Organic Eggs to Finally Come from Free-Roaming Chickens

organic eggs
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The USDA has published a new rule granting chickens laying organic eggs one square foot of outdoor space for each 2.25 pounds of poultry in a flock, approximately two square feet per bird.

Until this new rule, which was published on January 19 in the Federal Register, many organic egg producers provided porches instead of true outdoor space for chickens; the USDA claimed that the previous wording of the outdoor space requirement was “ambiguous and unenforceable,” according to Mark Kastel, Senior Farm Policy Analyst at The Cornucopia Institute.

“We’re very happy about the new organic rules,” notes Josh Balk of the Humane Society of the United States. “For so long, there was no definition of ‘outdoor access.'”

About a quarter of organic eggs come from farms that do not currently meet the new standard, according to NPR. These farms will be granted up to five years to change their operations in accordance with the new regulation if they wish to continue selling organic eggs.

Elanor Starmer, who’s in charge of the USDA’s Agriculture Marketing Service Administrator, which runs the National Organic Program, told NPR that “this rule will level the playing field and provide clarity to the industry.”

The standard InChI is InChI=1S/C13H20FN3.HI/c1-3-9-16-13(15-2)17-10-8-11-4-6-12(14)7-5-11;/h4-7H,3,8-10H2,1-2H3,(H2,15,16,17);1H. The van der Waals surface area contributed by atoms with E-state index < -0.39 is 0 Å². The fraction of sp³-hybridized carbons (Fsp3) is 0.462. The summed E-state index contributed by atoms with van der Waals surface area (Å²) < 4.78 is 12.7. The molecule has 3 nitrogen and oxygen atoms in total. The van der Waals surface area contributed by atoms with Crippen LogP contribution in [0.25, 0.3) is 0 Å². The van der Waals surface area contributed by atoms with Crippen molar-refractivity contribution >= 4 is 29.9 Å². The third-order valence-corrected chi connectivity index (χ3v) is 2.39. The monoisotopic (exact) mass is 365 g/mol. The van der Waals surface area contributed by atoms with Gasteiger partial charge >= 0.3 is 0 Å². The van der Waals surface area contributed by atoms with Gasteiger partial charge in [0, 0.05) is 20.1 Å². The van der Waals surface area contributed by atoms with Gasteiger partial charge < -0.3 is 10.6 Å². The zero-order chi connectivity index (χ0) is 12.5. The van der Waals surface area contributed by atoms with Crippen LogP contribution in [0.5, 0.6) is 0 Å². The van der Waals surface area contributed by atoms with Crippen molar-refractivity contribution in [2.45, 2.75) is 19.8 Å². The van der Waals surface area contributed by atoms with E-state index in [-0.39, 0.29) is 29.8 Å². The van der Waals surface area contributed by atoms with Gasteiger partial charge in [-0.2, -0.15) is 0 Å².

However, some animal welfare groups, such as the Cornucopia Institute, call the rule “(way) too little and (way) too late.”

“This rule is a result of the USDA’s failure to enforce the clear standards in the current organic regulations that require all livestock to have access to the outdoors,” said Kastel.

To illustrate how woefully inadequate two square feet is outdoors, to qualify for organic labeling in Europe hens need to be provided a minimum of 43 square feet — and although slightly more expensive, the market penetration for organic eggs in Europe is higher than in the US,” he explains.

Even in the United States, Organic Valley currently requires five square feet of outdoor space per bird, more than double the new minimum.

The new rule also carries stipulations for other livestock, including the prohibition of the docking (removal) of the tail of dairy cows.

While the rule prohibits poultry debeaking for the first time in US history, docking and teeth clipping of hogs and beak trimming of poultry will still be allowed in some cases.

The final rule was developed based upon multiple recommendations from the National Organic Standards Board and public comments from a range of stakeholders.

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Emily Monaco
Emily Monaco

Emily Monaco is an American food and culture writer based in Paris. She loves uncovering the stories behind ingredients and exposing the face of our food system, so that consumers can make educated choices. Her work has been published in the Wall Street Journal, Vice Munchies, and Serious Eats.